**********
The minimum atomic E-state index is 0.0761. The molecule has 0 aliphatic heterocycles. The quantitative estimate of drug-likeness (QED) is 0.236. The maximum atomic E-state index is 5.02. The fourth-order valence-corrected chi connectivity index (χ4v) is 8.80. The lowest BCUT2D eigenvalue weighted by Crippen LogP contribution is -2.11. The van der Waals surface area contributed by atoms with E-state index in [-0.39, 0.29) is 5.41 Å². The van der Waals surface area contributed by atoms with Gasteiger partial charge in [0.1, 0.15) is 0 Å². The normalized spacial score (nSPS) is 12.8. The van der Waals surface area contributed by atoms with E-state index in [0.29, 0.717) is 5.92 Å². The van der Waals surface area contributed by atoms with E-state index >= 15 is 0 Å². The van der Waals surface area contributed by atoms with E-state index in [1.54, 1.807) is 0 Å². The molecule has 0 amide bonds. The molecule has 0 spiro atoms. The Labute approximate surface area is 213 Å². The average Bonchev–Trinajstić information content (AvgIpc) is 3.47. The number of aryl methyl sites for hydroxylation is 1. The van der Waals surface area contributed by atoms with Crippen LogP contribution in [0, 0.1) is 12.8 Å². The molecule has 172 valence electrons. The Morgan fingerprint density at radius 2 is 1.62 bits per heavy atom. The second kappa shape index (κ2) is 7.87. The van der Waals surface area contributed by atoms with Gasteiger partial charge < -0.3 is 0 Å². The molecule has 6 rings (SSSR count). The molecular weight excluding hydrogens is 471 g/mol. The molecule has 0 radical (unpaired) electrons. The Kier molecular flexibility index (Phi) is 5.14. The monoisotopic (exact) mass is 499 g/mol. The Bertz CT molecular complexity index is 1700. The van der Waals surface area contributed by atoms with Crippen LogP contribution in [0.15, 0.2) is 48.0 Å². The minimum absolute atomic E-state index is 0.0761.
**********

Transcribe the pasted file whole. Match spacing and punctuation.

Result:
The minimum atomic E-state index is 0.0761. The molecule has 0 aliphatic heterocycles. The quantitative estimate of drug-likeness (QED) is 0.236. The maximum atomic E-state index is 5.02. The fourth-order valence-corrected chi connectivity index (χ4v) is 8.80. The lowest BCUT2D eigenvalue weighted by Crippen LogP contribution is -2.11. The van der Waals surface area contributed by atoms with E-state index in [-0.39, 0.29) is 5.41 Å². The van der Waals surface area contributed by atoms with Gasteiger partial charge in [0.1, 0.15) is 0 Å². The normalized spacial score (nSPS) is 12.8. The van der Waals surface area contributed by atoms with E-state index in [0.29, 0.717) is 5.92 Å². The van der Waals surface area contributed by atoms with E-state index >= 15 is 0 Å². The van der Waals surface area contributed by atoms with E-state index in [1.54, 1.807) is 0 Å². The molecule has 0 amide bonds. The molecule has 0 spiro atoms. The Labute approximate surface area is 213 Å². The average Bonchev–Trinajstić information content (AvgIpc) is 3.47. The number of aryl methyl sites for hydroxylation is 1. The van der Waals surface area contributed by atoms with Crippen LogP contribution in [0, 0.1) is 12.8 Å². The molecule has 172 valence electrons. The Morgan fingerprint density at radius 2 is 1.62 bits per heavy atom. The second kappa shape index (κ2) is 7.87. The van der Waals surface area contributed by atoms with Gasteiger partial charge < -0.3 is 0 Å². The molecule has 6 rings (SSSR count). The molecular weight excluding hydrogens is 471 g/mol. The molecule has 0 radical (unpaired) electrons. The Kier molecular flexibility index (Phi) is 5.14. The monoisotopic (exact) mass is 499 g/mol. The Bertz CT molecular complexity index is 1700. The van der Waals surface area contributed by atoms with Crippen LogP contribution in [0.15, 0.2) is 48.0 Å². The minimum absolute atomic E-state index is 0.0761.